6 Little Ways to Practice Gratitude and Add More Joy Into Your Life

published Nov 19, 2022
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Hands writing in gratitude journal with cup of coffee on table
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You don’t have to wait until Thanksgiving to practice gratitude — you can do little (and big) things all year round to express your generous spirit. It’s easy to get caught in the stress of the day-to-day and forget all the things that are actually going your way. Sometimes it takes a little extra effort to be mindful, but once it becomes a habit, it will become a part of your life. 

According to Robert A. Emmons, professor of psychology at UC Davis and an expert on the science of gratitude, small acts of gratitude can have a measurable impact on a person’s life. 

Here are six little ways to practice gratitude and insert more joy into your life. 

Pay attention to your breath. 

Once you start waking up and actively noticing your breath, it can be life-transforming. Acknowledging that first breath in the morning can set the tone for your day. It allows you to appreciate that the whole day is in front of you and it’s up to you to choose your mindset. You can acknowledge your breath throughout the day, and that simple exercise can help shift your mood and allow any negativity to slip away. 

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Write a letter. 

Writing a letter creates warm and fuzzy feelings for the writer and the recipient. With the advent of technology, most people are craving something personal. You can write a letter to a family member, friend, or even to yourself. In your gratitude letter, name all of the ways you’re grateful for that person or jot down specifics of why this relationship is special to you. Ask the recipient to pay it forward and write a letter to someone in their life. Don’t be surprised if you create gratitude branches all across the country (or world) with so many people encouraging others to reach out to someone.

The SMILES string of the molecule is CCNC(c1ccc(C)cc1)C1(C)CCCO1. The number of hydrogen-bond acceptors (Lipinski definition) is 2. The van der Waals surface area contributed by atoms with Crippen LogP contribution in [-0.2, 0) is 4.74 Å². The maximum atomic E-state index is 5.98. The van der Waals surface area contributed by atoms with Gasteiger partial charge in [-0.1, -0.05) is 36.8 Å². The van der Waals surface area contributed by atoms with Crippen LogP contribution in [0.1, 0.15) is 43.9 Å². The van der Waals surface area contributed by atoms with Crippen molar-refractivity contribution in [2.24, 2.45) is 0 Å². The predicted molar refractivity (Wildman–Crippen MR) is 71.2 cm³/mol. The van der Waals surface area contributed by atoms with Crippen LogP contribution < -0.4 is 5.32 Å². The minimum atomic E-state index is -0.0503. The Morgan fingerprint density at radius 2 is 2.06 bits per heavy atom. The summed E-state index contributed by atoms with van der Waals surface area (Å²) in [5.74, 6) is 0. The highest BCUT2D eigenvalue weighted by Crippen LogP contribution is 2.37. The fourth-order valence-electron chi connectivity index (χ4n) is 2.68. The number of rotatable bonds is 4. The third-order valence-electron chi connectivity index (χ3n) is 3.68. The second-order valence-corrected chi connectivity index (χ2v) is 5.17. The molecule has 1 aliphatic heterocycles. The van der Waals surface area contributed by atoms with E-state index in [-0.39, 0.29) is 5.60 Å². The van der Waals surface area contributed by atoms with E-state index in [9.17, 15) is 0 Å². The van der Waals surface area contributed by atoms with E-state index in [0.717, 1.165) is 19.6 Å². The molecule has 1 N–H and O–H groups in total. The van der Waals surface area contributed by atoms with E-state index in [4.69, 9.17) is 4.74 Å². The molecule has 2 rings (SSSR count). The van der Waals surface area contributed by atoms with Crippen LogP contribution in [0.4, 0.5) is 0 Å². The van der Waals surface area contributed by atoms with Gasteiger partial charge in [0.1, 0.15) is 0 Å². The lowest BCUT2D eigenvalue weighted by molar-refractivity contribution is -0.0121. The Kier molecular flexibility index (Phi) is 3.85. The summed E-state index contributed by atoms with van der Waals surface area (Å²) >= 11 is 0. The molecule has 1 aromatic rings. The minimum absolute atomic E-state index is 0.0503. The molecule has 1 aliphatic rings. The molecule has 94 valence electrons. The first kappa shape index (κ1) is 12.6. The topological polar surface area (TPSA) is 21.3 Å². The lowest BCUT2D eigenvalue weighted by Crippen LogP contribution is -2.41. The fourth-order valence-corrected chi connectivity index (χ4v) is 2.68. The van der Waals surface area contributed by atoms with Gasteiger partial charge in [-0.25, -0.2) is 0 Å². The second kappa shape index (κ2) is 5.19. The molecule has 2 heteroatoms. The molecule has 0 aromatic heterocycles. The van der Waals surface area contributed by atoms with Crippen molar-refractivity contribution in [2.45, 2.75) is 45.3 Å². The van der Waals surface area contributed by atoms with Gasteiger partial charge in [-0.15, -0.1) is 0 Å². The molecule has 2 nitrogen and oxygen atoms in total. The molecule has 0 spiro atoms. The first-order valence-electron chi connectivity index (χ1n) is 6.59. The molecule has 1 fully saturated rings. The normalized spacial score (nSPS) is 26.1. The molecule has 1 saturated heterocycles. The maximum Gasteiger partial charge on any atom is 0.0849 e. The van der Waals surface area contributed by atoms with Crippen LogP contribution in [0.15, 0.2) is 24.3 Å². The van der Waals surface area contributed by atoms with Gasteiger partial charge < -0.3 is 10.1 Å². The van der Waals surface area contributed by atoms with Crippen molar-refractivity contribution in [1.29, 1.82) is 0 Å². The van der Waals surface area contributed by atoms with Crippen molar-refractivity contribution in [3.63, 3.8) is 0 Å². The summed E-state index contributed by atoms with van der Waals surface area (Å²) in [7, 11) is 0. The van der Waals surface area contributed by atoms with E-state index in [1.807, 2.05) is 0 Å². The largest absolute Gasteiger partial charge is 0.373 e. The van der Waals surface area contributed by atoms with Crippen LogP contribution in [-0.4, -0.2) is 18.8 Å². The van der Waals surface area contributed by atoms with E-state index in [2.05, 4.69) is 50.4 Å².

Take photographs.

An easy and aesthetic way to feel grateful is to take photographs. I love taking a morning or evening walk and snapping a picture of a sunrise or sunset. This simple practice of taking a photo and looking toward nature reminds me that even after I am not here, the natural world will always exist. 

Once you start taking several pictures of the natural world, you can also revisit your photo feed on your phone and give yourself a gentle reminder, especially on days when you’re feeling particularly down and need a pick-me-up. 

Try not to complain for a week.

Gratitude requires a certain level of mindfulness. That means looking to the present and being thankful for what you do have, instead of focusing on what you lack. One simple way to integrate a small change (and challenge yourself on how long you last) is to not complain to anyone about anything. Instead shift the lens and try to focus on what is working for a particular situation, instead of unraveling with a litany of complaints. I’ve often caught myself complaining more than usual and have tried to implement this strategy to refocus and recenter on all of the good things in my life. 

Smile and say thank you.

By smiling you reap several benefits, including living longer, improving your mood, and boosting your immune system. It doesn’t require much effort on your part. You can simply engage in activities that you know will boost your laughter factor. Hang out with friends, watch stand-up comedy, and make a list of all of the things that make you happy. Learn to do more of these things to create opportunities that naturally lean into smiling. As you smile, make a mental note to say thank you to yourself and others. 

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Create a gratitude vision board.

Vision boards are popular for people to manifest their goals and wishes. Why not do the same for your gratitude practice? Create a gratitude vision board placing some of your “goals” for your gratitude journey. You can put pictures of people you are grateful for or a particular memory that you cherish. Keep your vision board in a place where you can see it frequently.